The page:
Games with these minimal rules, assembled with care, is a hallmark of the Game Market scene, and conveniently for me, also one of my tastes in games. They don’t always work for me, but many times they do, and I’m looking forward to giving this one a chance.

UMIZUSHI (エ09)
Designer: Umeruma Games
Publisher: Umeruma Games

This is Umeruma Games’ second Game Market, and while I passed on their first 2 releases last fall, I am giving one of their 2 spring releases a shot, UMIZUSHI. Like many of the TGM circles, they have a stunning and specific art direction.

The game is described as a “double drafting” game. The elongated hexagon tiles you see in the image below begin the game in a large grid, with only two outside tiles visible or accessible, but as one is chosen, others may be unlocked, and then are revealed. After a round of drafting, the number chosen determine the turn order for a second draft to acquire the round tokens you see in the image below. In order to put a piece of….sea slug sushi(?) onto your board, you’ll need hexagon and circle tokens with matching numbers.

シクスジムス (Six Gems) (セ13)
Designer: Uncredited
Publisher: Studio Turbine

Six Gems is a stock game of sorts, with cards arranged in a circle which will represent the value of different gems through the dice placed on the cards. On a player’s turn, they’ll play a gem card from their hand into a tableau in front of them, and adjust some dice accordingly. The result of the dice adjustment triggers a scoring.

シンデレラは帰りたい!! (Cinderella Wants to go Home!!) (イ22)
Designer: LEO
Publisher: Vic Village

Cinderella Wants to go Home!! is a competitive deck-building game where the players attempt to have Cinderella and the Prince meet up on a set of stairs. You can upgrade your shoes, enlist the assistance of small mammal friends, and curiously, despite being competitive, there is a single Cinderella-ple, advancing towards a single Prince-ple. I’m looking forward to learning more about how that works.

When it comes to researching new titles, there are a number of avenues I use, the Game Market website, early booth.pm listings, and, well, endlessly scrolling Twitter. But! A new opportunity is available this time, as ミナミムキ has made a spreadsheet (and Patrick set up some formulas to make it readable in English!). It includes an overview of the games from the Game Market site, the basic player count, etc. stats, and columns to make a customized shopping list!

ナゼカヨメチャウ (カ09)
Designer: Fukutarou
Publisher: Korokorodou

I like to highlight some of the word games that will be released, but which I’ll likely never be able to enjoy. This time that is ナゼカヨメチャウ, from designer Fukutarou. If I understand correctly from my conversations with the designer, the game involves a series of commands printed on a page with holes were certain letters should appear. The commands and holes are curated such that players will have differing initial instincts as to what the command is. One player is the sort of referee, and the other players attempt to execute the command.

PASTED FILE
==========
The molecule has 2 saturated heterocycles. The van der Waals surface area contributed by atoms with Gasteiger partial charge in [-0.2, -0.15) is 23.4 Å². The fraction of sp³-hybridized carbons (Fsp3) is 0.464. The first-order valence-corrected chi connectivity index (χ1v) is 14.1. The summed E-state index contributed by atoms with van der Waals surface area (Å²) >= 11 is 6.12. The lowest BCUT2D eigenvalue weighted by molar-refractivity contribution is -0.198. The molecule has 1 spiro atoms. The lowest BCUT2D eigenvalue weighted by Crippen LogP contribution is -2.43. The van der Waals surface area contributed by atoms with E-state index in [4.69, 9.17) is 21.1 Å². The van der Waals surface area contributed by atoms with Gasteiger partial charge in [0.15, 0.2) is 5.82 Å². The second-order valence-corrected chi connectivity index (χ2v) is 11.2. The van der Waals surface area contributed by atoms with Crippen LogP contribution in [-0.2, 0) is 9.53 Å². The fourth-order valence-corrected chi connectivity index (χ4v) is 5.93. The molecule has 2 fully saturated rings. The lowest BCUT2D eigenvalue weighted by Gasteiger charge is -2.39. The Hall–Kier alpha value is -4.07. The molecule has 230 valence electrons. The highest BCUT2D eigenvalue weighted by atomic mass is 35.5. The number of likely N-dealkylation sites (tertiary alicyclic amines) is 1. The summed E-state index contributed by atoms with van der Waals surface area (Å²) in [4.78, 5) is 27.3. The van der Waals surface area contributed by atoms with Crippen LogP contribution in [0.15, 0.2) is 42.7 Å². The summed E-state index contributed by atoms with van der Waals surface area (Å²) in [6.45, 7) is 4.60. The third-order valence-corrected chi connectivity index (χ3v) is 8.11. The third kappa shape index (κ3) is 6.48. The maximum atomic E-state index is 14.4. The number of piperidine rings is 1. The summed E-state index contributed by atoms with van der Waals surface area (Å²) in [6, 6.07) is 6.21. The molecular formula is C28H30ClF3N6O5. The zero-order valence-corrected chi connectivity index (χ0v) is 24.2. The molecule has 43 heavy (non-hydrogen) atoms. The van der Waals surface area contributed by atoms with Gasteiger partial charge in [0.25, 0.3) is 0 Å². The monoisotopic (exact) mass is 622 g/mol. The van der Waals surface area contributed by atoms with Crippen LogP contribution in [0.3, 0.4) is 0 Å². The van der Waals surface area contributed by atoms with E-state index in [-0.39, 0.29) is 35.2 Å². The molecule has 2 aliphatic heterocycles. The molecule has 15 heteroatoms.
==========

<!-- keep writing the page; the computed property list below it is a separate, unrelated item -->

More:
The designer also has a re-implementation of Jin-Kei Trick coming out, now known as 狼禽戦線. It is a 2 player game that sort of melds trick-taking with something like Stratego, as you begin each round by arranging your cards into a vanguard which can be used for leading, a middle guard which will be used for following, and a rearguard that serves as reinforcements. It is quite a clever system. (Dan from Ninjastar games says there will be some copies in stock at their webstore soon.)

It’s a short preview this time; like I said, life. There are many more, of course, and you may see some reviews of them here, I may sign some for licensing by boardgametables.com, and you can probably see pictures of things in my Twitter feed.

A few titles I was hoping for will not make the show. This time it was more than usual, with 6 not being ready in time – and at least one only just making it. These include Suki Games’ reprint of Auf falscher Fährte and a delightfully illustrated game that translates to roughly… Big F’ing Strawberry Hunt.

As always, there are a number of titles which just missed making my “to buy” list which I found intriguing, or was intimidated by the amount of language and translation involved. This time that includes, Kawasaki’s new Godzilla game, the commercial release of a game that first premiered at Smoox’s 150BG, a game whose only component is a baseball bat, a murder mystery game that comes on cassette tape, a roll and write take on Russian Railroads, and a “boxless” version of a game that involves sticking your hand in a box to feel for things.

Oh, and one interesting thing for the Fall. If I understand correctly, the Game Market organization has announced a “baseball” theme. This theming is a new thing, and will involve games being highlighted in a special area, and…maybe other things? Hopefully, I’ll be there in person to find out.

best,
James Nathan

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1 Response to Spring Tokyo Game Market 2022 Anticipation Post

  1. Dale Yu says:

    As a member of the weekly group, i’m a bit sad not to get a chance to see those cute animals; but pulling things out of a bag games are generally not my bag.